Biden pauses UAE arms sale: Along with a host of arms sales made under the Trump administration, including precision-guided missiles to Saudi Arabia, the Biden administration has halted the sale of F-35 fighter jets to the UAE that was agreed to in the conditions of last year’s Abraham Accords. The U.S. State Department said the sale of billions of dollars was “temporarily paused.” Secretary of State Tony Blinken said: “It is typical at the start of an administration to review any pending sales, to make sure that what is being considered is something that advances our strategic objectives and advances our foreign policy, so that’s what we’re doing at this moment.” However, Blinken also expressed great support for the Abraham Accords. Prime Minister Netanyahu said the sale’s freeze would not have an impact on UAE-Israel relations, saying: “We’re past the point of no return.”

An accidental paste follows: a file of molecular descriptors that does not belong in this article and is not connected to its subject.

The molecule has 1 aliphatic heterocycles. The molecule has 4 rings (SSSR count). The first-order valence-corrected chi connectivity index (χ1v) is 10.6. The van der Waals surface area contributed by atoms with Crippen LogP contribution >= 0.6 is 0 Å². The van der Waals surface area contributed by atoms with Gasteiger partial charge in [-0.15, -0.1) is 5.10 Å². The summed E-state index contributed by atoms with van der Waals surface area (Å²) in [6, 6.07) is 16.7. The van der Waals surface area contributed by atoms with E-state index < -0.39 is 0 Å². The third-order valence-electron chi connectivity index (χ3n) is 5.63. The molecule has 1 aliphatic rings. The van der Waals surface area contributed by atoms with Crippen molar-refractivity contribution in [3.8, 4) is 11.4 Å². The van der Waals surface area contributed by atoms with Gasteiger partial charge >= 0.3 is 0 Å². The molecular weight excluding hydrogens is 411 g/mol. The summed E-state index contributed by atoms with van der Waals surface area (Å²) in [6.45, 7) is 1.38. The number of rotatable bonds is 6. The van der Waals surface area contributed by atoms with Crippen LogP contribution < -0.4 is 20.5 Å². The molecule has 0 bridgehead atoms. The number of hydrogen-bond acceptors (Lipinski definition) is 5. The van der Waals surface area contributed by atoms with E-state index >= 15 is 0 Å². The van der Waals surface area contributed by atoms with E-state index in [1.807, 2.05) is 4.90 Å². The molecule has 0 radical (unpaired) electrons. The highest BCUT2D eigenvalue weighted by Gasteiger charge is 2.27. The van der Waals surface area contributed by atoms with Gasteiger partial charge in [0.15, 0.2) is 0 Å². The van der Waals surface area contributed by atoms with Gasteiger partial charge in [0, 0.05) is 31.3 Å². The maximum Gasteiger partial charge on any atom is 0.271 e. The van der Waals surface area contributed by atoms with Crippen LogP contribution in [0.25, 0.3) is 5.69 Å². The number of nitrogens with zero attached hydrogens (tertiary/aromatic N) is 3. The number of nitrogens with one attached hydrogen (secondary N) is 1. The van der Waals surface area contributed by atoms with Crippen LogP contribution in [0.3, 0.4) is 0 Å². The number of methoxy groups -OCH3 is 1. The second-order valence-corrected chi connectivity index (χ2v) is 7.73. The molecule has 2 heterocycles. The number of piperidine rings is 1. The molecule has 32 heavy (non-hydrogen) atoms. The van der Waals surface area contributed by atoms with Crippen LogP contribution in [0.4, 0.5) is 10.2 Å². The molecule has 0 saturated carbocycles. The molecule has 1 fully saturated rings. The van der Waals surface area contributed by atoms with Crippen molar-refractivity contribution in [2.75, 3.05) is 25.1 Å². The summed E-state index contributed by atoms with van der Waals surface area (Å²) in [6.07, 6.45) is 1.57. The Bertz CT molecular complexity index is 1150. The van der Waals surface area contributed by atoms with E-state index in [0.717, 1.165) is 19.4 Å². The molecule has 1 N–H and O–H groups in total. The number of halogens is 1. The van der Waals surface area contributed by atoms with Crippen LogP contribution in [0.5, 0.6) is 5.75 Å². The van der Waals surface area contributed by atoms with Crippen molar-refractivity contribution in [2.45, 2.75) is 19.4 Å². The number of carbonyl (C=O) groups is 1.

NYT writer arrested for acting as agent of Iran: A frequent contributor to The New York Times, Kaveh Lotfolah Afrasiabi, was arrested for acting as a foreign agent without registration. Afrasiabi disguised Iranian propaganda as objective policy analysis and expertise, spreading pro-Iran sentiment to the public through his self-described position as an expert on Iran. In truth, Afrasiabi has been on Iran’s payroll since 2007, publishing articles in the Times calling for a U.S.-Iran summit, sending Iranian president Hassan Rouhani advice on how to retaliate for the U.S. killing of Qasem Soleimani, and lobbying the U.S. government to advocate for pro-Iran policy. Afrasiabi admitted to receiving payment from Iran, approximately $265,000, but denied other accusations and called them “absurd,” saying the payments had no effect on his professional writings. If convicted, Afrasiabi could spend up to 10 years in prison.